BU Student and Alum Make BostInno’s “25 Under 25” List
Sarika Ram and Sarah Greisdorf recognized for innovation and enterprise
Earlier this year, Sarika Ram launched Criminalized, a podcast that takes a deep dive into the American criminal justice system. It was just the tipping point of her determination to bring justice and dignity to those currently and formerly incarcerated. The podcast, and her subsequent work, is why Ram (CAS’21) was included as one of the young innovators on BostInno’s annual “25 Under 25” list, which honors “Boston teen and college-age technologists and entrepreneurs.”
“I was super surprised, because I didn’t know that I was nominated for it, and I appreciate the recognition,” Ram says. “There are so many amazing young people in Boston, so it’s a real honor to be on that list and to amplify social innovation.” As well as Criminalized, Ram was also recognized by BostInno for her involvement with Surge Employment Solutions, a start-up that strives to address the barriers formerly incarcerated people face finding jobs. Ram and cofounder Brooke Wages, an MIT and Harvard graduate student, participated in Innovate@BU’s Summer Accelerator in 2019 to start Surge Employment Solutions, then named Req Staffing.
Sarah Greisdorf (CAS’20) is another one of Boston’s “brightest young minds” on BostInno’s 2020 “25 Under 25” list. She was recognized as the founder, CEO, and “Hugger-in-Chief” of Holdette, a start-up that focuses on creating fashionable clothes for women with a much-needed abundance of pockets and that also empowers young women entering the workforce. “My dad and I for a long time have joked about me getting on the Forbes ‘30 Under 30’ list, so this felt like the first step,” Greisdorf says. “I’m not that good at bragging about my accomplishments, and seeing it publicly recognized is rewarding and satisfying.”
Ram has decided to shift her focus from continuing Criminalized as a podcast to being more hands-on and relationship-driven. “Criminalized is going to be on pause for now and will be for the future,” she says. “I am focused on developing relationships with community organizers, survivors of harm, and incarcerated and formerly incarcerated people because that was my main criticism of the podcast. I just want to be more grounded in my relationships rather than have just a one- to two-hour conversation with folks.”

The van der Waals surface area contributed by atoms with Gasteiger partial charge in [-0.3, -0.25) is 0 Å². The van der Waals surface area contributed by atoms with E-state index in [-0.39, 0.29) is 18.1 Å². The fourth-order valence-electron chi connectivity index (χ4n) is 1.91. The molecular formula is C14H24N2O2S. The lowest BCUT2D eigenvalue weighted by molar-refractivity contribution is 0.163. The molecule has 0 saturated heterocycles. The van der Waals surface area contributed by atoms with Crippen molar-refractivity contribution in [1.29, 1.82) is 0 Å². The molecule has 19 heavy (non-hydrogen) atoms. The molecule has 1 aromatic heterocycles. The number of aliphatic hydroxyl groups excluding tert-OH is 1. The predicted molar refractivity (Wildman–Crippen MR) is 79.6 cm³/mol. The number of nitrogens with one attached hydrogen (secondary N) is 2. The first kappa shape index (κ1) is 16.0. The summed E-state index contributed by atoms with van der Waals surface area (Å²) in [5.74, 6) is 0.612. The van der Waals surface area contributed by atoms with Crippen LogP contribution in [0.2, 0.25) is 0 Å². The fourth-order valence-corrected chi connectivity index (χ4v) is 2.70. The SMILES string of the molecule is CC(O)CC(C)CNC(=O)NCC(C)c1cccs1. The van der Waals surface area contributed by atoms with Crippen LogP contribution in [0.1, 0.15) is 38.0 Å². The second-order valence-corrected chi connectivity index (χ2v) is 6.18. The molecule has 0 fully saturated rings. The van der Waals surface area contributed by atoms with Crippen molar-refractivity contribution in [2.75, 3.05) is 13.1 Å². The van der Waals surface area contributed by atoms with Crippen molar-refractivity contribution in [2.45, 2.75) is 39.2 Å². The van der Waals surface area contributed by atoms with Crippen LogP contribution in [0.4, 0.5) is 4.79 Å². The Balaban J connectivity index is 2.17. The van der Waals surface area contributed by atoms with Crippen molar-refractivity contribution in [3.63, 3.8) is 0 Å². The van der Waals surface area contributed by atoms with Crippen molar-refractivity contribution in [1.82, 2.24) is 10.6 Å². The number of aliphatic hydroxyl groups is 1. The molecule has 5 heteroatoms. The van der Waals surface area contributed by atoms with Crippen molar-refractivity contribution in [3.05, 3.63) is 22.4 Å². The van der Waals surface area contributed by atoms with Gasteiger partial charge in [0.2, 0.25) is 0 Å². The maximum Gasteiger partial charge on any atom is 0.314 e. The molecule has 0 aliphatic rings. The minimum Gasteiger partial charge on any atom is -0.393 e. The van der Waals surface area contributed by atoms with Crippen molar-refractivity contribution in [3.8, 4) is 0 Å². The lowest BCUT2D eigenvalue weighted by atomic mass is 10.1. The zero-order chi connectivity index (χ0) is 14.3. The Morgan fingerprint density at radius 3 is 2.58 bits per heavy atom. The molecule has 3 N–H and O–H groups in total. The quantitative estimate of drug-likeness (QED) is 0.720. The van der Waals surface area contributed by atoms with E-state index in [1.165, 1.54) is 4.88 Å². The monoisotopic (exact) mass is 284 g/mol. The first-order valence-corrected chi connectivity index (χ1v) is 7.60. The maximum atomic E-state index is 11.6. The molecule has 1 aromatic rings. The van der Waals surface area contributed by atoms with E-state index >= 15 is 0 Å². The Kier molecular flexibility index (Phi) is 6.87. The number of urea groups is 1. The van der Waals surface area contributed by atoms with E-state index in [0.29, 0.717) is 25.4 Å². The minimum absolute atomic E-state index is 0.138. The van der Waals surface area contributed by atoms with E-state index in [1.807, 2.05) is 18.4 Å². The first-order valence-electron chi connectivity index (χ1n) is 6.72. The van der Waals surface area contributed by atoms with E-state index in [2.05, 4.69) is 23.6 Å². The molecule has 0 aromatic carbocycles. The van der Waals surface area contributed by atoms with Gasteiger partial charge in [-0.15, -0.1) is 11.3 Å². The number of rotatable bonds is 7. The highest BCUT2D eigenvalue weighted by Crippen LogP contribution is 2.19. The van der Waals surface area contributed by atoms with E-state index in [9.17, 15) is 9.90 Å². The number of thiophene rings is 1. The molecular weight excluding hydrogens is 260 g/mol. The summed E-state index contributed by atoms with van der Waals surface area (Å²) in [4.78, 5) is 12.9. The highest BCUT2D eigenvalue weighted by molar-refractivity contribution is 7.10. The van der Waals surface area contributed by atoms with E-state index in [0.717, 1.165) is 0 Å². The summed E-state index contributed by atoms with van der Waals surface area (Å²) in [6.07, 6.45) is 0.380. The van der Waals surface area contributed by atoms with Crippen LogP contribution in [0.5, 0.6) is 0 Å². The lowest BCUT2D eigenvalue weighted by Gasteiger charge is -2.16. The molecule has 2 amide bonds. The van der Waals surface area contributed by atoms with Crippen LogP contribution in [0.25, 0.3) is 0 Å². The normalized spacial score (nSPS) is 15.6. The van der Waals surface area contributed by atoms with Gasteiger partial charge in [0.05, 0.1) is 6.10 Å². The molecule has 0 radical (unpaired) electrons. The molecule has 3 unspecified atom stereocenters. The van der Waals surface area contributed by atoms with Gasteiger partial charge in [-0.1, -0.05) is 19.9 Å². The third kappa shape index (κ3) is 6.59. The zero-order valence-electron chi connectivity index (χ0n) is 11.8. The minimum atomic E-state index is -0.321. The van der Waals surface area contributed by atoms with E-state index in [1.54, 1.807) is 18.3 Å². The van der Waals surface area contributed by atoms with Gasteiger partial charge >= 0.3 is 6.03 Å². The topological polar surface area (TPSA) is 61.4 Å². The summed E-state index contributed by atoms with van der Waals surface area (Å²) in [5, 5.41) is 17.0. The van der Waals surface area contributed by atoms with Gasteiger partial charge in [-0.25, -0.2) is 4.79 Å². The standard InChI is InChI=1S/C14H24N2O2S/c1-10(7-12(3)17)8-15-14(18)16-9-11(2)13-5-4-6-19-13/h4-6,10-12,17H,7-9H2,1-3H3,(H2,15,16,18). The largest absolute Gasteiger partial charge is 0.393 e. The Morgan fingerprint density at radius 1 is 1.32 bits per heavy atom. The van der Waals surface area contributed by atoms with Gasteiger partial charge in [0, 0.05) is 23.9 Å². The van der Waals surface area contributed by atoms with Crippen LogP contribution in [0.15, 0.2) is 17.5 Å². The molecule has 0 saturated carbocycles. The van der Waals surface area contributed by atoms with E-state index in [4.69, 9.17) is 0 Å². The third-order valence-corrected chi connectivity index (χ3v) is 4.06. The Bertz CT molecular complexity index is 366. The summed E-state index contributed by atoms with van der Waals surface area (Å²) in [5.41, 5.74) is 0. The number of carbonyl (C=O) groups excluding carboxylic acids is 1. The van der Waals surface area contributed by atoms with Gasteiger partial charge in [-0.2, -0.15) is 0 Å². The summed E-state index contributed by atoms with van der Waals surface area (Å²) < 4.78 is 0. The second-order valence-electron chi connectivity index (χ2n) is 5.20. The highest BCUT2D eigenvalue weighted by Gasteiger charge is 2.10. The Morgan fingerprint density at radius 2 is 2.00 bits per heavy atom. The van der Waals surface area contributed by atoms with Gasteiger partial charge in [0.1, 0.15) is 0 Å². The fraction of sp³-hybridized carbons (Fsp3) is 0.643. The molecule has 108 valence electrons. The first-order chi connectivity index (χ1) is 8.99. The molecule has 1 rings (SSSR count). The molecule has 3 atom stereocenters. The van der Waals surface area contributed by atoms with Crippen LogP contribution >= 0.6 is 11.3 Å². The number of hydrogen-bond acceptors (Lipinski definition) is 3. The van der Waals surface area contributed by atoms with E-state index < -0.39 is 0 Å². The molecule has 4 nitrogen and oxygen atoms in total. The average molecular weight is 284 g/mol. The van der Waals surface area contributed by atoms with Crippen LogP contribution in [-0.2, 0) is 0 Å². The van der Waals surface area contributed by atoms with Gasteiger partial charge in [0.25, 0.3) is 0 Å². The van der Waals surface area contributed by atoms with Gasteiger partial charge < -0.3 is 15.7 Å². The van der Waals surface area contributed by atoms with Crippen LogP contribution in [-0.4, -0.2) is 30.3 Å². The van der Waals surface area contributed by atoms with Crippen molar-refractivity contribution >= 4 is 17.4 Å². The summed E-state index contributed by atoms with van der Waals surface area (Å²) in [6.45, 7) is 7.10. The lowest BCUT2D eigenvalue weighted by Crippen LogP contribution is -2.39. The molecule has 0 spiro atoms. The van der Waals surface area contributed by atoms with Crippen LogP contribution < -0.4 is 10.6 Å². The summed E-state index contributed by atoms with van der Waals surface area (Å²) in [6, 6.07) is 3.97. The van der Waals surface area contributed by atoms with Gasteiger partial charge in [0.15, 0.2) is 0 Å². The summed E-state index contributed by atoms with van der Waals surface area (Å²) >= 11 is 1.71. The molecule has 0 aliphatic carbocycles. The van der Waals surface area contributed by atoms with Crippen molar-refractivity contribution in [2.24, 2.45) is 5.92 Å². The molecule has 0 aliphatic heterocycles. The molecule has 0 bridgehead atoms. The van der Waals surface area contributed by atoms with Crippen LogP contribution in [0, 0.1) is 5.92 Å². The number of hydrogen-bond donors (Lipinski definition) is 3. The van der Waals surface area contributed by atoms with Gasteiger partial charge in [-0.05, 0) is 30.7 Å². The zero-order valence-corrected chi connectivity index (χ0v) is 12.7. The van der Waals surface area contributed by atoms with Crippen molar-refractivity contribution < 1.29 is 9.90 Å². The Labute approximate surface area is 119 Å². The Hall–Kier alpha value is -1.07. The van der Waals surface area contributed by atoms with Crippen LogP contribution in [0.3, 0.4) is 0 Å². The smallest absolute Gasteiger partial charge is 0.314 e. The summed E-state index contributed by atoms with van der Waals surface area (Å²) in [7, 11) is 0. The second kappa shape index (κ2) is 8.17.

She is working with Surge Employment Solutions and hopes to build pilot programs to train formerly incarcerated people to be commercial truck drivers. “There’s a really high demand for them, particularly in the pandemic when there’s a big need for supplies,” Ram says, “so there’s a real opportunity to get people well-paying jobs that are in high demand.”
Pockets as a path to equality
The process of creating Holdette started when Greisdorf was at BU and realized that women’s clothing did not provide enough pockets to hold all of their necessities, a problem that is rare in men’s fashion. “At the forefront, Holdette makes professional workwear for women that has pockets, but we say that our mission as a company is to support women from the moment they get dressed.”
Greisdorf sees pockets in fashion as a path to equality. “The way I look at it, in a broad sense, we’re trying to have gender equality. So if men have pockets, women should have pockets too. If men can walk out of the house without having to carry a purse, women should be able to do that, too.”
Greisdorf first had the idea for Holdette during her senior year of high school, but did not have the experience or resources to start working on it until she came to BU. “I waited until I got to BU in the fall, and that February was when the Innovate@BU BUild Lab opened, and I was able to start getting Holdette off the ground,” she says, “first as a newsletter.” From there, she worked through the BUild Lab Summer Accelerator to turn Holdette into a website. During sophomore year, Greisdorf was planning on Holdette being an aggregate of clothing and stores that provided clothes with pockets for women. She took her idea to the BU Spark! Dolphin Tank, and one of the suggestions she got was that Holdette manufacture its own clothes.
Like with many companies, the spread of COVID-19 meant that Holdette has had to get creative about how the company is run. Greisdorf started Back Pocket, a membership community that helps young women who are in college or just entering the workforce by giving career advice, providing mentorship opportunities, and offering community-building activities. Back Pocket runs weekly workshops and holds mentorship programs.
Coronavirus-related delays have postponed the launch of Greisdorf’s Leslie Suit, which has eight pockets, to the new year. As for future products, she has plans for a jumpsuit and a dress and for widening the company’s outreach programs. She hopes that Holdette will become a go-to for young professional women just entering the workforce.
“If I can give one woman a place to hold her phone so that she doesn’t have to worry about it being in her hand or in her purse,” she says, “then maybe she can use more of her brainpower, and who knows which kind of an impact that could have?”